After our talk at the RuralX Conference, the second question Mike Knutson asked everyone was what had challenged them or made them feel uncomfortable. One person said, “All ideas are good ideas.”
That is definitely one of the things we said. We even had people practice saying, “That’s a great idea!” even when they didn’t like the idea.
Here’s the secret to that: All ideas are good enough to test.
Every single idea is good enough to allow the person who came up with it to test it out in a tiny and temporary way. Find the tiniest, temporariest way to test any idea anyone wants to try.
You have to be open to new ideas, even ideas you think are stupid or impractical, because you aren’t perfect. You can’t tell which ideas will work, even if you have decades of specialized knowledge and expertise. Maybe they have a new spin that’s going to make it different this time. Maybe they’ll improvise something you’d never think of. (see also: experts vs. lots of regular people in Wisdom of Crowds) Maybe they really will fail, but maybe they need this one experience of a tiny or temporary failure to drive them on to future successes.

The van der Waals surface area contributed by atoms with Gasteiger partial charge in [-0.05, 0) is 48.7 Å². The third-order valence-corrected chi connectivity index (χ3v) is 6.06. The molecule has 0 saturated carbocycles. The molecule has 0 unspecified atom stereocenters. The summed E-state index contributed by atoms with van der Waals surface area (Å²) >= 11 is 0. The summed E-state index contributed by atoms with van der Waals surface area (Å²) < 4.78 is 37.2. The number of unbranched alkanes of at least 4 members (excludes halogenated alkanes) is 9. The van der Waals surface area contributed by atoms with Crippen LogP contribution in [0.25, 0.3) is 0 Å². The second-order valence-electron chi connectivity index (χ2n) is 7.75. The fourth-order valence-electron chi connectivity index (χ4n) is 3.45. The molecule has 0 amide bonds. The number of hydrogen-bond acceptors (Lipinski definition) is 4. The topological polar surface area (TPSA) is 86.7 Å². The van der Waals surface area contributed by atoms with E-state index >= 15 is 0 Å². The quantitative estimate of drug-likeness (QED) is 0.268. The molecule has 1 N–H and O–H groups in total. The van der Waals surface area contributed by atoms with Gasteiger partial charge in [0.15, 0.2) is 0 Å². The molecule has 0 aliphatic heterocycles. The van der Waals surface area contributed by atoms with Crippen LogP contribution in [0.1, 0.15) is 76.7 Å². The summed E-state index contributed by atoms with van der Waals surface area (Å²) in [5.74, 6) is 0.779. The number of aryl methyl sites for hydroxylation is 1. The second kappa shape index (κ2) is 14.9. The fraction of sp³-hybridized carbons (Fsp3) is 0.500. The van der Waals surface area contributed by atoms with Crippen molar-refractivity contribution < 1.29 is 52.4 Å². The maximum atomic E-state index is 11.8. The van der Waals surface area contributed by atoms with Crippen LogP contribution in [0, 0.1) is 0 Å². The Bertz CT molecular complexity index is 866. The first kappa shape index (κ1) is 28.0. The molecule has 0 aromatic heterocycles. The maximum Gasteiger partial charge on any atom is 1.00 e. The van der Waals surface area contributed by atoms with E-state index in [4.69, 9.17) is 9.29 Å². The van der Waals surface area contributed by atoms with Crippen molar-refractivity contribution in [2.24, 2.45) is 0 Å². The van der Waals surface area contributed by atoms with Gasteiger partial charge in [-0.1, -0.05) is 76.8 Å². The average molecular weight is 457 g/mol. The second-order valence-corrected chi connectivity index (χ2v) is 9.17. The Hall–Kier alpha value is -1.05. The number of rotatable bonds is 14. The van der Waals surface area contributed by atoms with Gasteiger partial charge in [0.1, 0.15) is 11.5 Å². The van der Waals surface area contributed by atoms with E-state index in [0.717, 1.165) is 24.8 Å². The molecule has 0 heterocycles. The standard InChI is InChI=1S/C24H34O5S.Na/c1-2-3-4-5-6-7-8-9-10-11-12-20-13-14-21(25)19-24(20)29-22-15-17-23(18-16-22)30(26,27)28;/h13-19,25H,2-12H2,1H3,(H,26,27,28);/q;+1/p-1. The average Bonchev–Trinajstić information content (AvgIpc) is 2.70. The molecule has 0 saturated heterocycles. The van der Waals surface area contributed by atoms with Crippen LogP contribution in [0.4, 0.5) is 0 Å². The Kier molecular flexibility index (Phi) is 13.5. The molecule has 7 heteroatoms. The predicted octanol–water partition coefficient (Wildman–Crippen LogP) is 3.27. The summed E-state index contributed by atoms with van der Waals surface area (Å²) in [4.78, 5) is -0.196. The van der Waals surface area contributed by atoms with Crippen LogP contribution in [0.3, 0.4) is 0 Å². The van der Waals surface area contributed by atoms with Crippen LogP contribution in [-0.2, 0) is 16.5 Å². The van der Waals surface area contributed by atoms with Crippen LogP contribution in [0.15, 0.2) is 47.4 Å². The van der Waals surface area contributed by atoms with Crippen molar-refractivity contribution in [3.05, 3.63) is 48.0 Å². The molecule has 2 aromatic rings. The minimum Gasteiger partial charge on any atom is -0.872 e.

If you really hate an idea, you don’t have to lie, but you also don’t have to crush other people. Crushing other people’s ideas means you’re not open to new ideas, which means you’re poorly positioning your community to prosper in the future. (see also: research from Iowa State University on openness and prosperity)
Often young people will ask for something that you just know is “never gonna happen.” But you can help them scale that big idea down to something smaller that really can happen. We talk more about how to do this in our current video, Connecting with Kids.
So practice it with me. “That idea is good enough to test. How do you plan to try it out?”
Then help them try it, or at least get out of their way.
Keep shaping the future of your town, Becky
PS – For my fellow Americans, Happy Fourth of July!
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